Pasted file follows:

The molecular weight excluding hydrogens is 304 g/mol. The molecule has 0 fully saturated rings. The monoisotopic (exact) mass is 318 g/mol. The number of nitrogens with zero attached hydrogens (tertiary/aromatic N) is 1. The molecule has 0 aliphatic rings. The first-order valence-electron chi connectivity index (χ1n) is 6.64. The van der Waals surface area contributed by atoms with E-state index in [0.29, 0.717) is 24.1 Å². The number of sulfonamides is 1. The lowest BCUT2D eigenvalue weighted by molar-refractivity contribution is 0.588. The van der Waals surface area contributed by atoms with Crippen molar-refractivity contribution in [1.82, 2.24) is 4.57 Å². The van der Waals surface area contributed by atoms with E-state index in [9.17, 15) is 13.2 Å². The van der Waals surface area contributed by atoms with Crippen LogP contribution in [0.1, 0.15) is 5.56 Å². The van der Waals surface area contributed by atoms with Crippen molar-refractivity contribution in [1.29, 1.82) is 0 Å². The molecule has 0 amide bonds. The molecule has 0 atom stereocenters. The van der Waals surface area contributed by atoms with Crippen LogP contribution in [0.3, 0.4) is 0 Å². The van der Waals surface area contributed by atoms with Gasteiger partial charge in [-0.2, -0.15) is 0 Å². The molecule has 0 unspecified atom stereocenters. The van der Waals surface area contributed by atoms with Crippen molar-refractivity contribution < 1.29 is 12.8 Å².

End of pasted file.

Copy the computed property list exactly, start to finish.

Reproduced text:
The molecular weight excluding hydrogens is 304 g/mol. The molecule has 0 fully saturated rings. The monoisotopic (exact) mass is 318 g/mol. The number of nitrogens with zero attached hydrogens (tertiary/aromatic N) is 1. The molecule has 0 aliphatic rings. The first-order valence-electron chi connectivity index (χ1n) is 6.64. The van der Waals surface area contributed by atoms with E-state index in [0.29, 0.717) is 24.1 Å². The number of sulfonamides is 1. The lowest BCUT2D eigenvalue weighted by molar-refractivity contribution is 0.588. The van der Waals surface area contributed by atoms with Crippen molar-refractivity contribution in [1.82, 2.24) is 4.57 Å². The van der Waals surface area contributed by atoms with E-state index in [9.17, 15) is 13.2 Å². The van der Waals surface area contributed by atoms with Crippen LogP contribution in [0.1, 0.15) is 5.56 Å². The van der Waals surface area contributed by atoms with Crippen molar-refractivity contribution in [1.29, 1.82) is 0 Å². The molecule has 0 amide bonds. The molecule has 0 atom stereocenters. The van der Waals surface area contributed by atoms with Crippen LogP contribution in [0.3, 0.4) is 0 Å². The van der Waals surface area contributed by atoms with Gasteiger partial charge in [-0.2, -0.15) is 0 Å². The molecule has 0 unspecified atom stereocenters. The van der Waals surface area contributed by atoms with Crippen molar-refractivity contribution < 1.29 is 12.8 Å².